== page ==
Winding her way through the labyrinthine, sooty streets of Victorian London, Bridie won’t rest until she finds the young girl, even if it means unearthing a past that she’d rather keep buried. Luckily, her search is aided by an enchanting cast of characters, including a seven-foot tall housemaid; a melancholic, tattoo-covered ghost; and an avuncular apothecary. But secrets abound in this foggy underworld where spectacle is king and nothing is quite what it seems.

Blending darkness and light, history and folklore, Things in Jars is a spellbinding Gothic mystery that collapses the boundary between fact and fairy tale to stunning effect and explores what it means to be human in inhumane times.
A Kirkus Review Best Book of 2017 and a Washington Post Notable Work of Fiction. Winner of the British Book Awards Fiction Book of the Year and overall Book of the Year, selected as the Waterstones Book of the Year, and a Costa Book Award Finalist

"A novel of almost insolent ambition--lush and fantastical, a wild Eden behind a garden gate...it's part ghost story and part natural history lesson, part romance and part feminist parable. I found it so transporting that 48 hours after completing it, I was still resentful to be back home."  -New York Times

“An irresistible new novel…the most delightful heroine since Elizabeth Bennet in Pride and Prejudice…By the end, The Essex Serpent identifies a mystery far greater than some creature ‘from the illuminated margins of a manuscript’: friendship.”  -Washington Post

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An exquisitely talented young British author makes her American debut with this rapturously acclaimed historical novel, set in late nineteenth-century England, about an intellectually minded young widow, a pious vicar, and a rumored mythical serpent that explores questions about science and religion, skepticism, and faith, independence and love.

When Cora Seaborne’s brilliant, domineering husband dies, she steps into her new life as a widow with as much relief as sadness: her marriage was not a happy one. Wed at nineteen, this woman of exceptional intelligence and curiosity was ill-suited for the role of society wife. Seeking refuge in fresh air and open space in the wake of the funeral, Cora leaves London for a visit to coastal Essex, accompanied by her inquisitive and obsessive eleven-year old son, Francis, and the boy’s nanny, Martha, her fiercely protective friend.

While admiring the sites, Cora learns of an intriguing rumor that has arisen further up the estuary, of a fearsome creature said to roam the marshes claiming human lives. After nearly 300 years, the mythical Essex Serpent is said to have returned, taking the life of a young man on New Year’s Eve. A keen amateur naturalist with no patience for religion or superstition, Cora is immediately enthralled, and certain that what the local people think is a magical sea beast may be a previously undiscovered species. Eager to investigate, she is introduced to local vicar William Ransome. Will, too, is suspicious of the rumors. But unlike Cora, this man of faith is convinced the rumors are caused by moral panic, a flight from true belief.

These seeming opposites who agree on nothing soon find themselves inexorably drawn together and torn apart—an intense relationship that will change both of their lives in ways entirely unexpected.

Hailed by Sarah Waters as "a work of great intelligence and charm, by a hugely talented author," The Essex Serpent is "irresistible . . . you can feel the influences of Mary Shelley, Bram Stoker, Wilkie Collins, Charles Dickens, and Hilary Mantel channeled by Perry in some sort of Victorian séance. This is the best new novel I’ve read in years" (Daily Telegraph).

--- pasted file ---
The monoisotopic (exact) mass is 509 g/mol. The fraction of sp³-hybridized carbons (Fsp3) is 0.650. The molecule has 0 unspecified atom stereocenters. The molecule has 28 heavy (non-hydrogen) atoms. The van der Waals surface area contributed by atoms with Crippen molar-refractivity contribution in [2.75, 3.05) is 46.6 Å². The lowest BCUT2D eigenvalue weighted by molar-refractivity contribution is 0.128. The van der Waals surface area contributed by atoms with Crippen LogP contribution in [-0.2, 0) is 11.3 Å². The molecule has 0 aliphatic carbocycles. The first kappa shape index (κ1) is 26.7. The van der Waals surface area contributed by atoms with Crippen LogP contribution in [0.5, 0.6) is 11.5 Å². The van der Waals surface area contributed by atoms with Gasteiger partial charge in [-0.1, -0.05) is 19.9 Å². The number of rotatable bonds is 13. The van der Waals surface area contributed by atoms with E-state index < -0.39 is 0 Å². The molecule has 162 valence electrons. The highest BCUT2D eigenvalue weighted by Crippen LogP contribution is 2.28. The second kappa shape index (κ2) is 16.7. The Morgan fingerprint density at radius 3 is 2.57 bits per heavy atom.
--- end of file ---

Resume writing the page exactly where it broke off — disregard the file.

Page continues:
NEW YORK TIMES BESTSELLER • LONGLISTED FOR THE MAN BOOKER PRIZE • COMING TO HULU IN 2020 • SALLY ROONEY NAMED TO THE 2019 TIME 100 NEXT LIST 

“A stunning novel about the transformative power of relationships” (People) from the author of Conversations with Friends, “a master of the literary page-turner” (J. Courtney Sullivan).

NAMED ONE OF ENTERTAINMENT WEEKLY’S TEN BEST NOVELS OF THE DECADE • NAMED ONE OF THE TEN BEST BOOKS OF THE YEAR BY Entertainment Weekly • People • The New York Public Library • Slate • Harvard Crimson AND ONE OF THE BEST BOOKS OF THE YEAR BY Dwight Garner, The New York Times • The New York TImes Book Review • O: The Oprah Magazine • Time • NPR • The Washington Post • Vogue • Esquire • Glamour • Elle • Marie Claire • Vox • The Paris Review • Good Housekeeping • Town & Country • Kirkus Reviews • BookPage • BookRiot 

“Absolutely engrossing and surprisingly heartbreaking with more depth, subtlety, and insight than any one novel deserves.”—Stephanie Danler

Connell and Marianne grew up in the same small town, but the similarities end there. At school, Connell is popular and well liked, while Marianne is a loner. But when the two strike up a conversation—awkward but electrifying—something life changing begins.

A year later, they’re both studying at Trinity College in Dublin. Marianne has found her feet in a new social world while Connell hangs at the sidelines, shy and uncertain. Throughout their years at university, Marianne and Connell circle one another, straying toward other people and possibilities but always magnetically, irresistibly drawn back together. And as she veers into self-destruction and he begins to search for meaning elsewhere, each must confront how far they are willing to go to save the other.

Normal People is the story of mutual fascination, friendship and love. It takes us from that first conversation to the years beyond, in the company of two people who try to stay apart but find that they can’t.
 
Praise for Normal People
 
“[A] novel that demands to be read compulsively, in one sitting.”—The Washington Post

“Arguably the buzziest novel of the season, Sally Rooney’s elegant sophomore effort . . . is a worthy successor to Conversations with Friends. Here, again, she unflinchingly explores class dynamics and young love with wit and nuance.”—The Wall Street Journal

“[Rooney] has been hailed as the first great millennial novelist for her stories of love and late capitalism. . . . [She writes] some of the best dialogue I’ve read.”—The New Yorker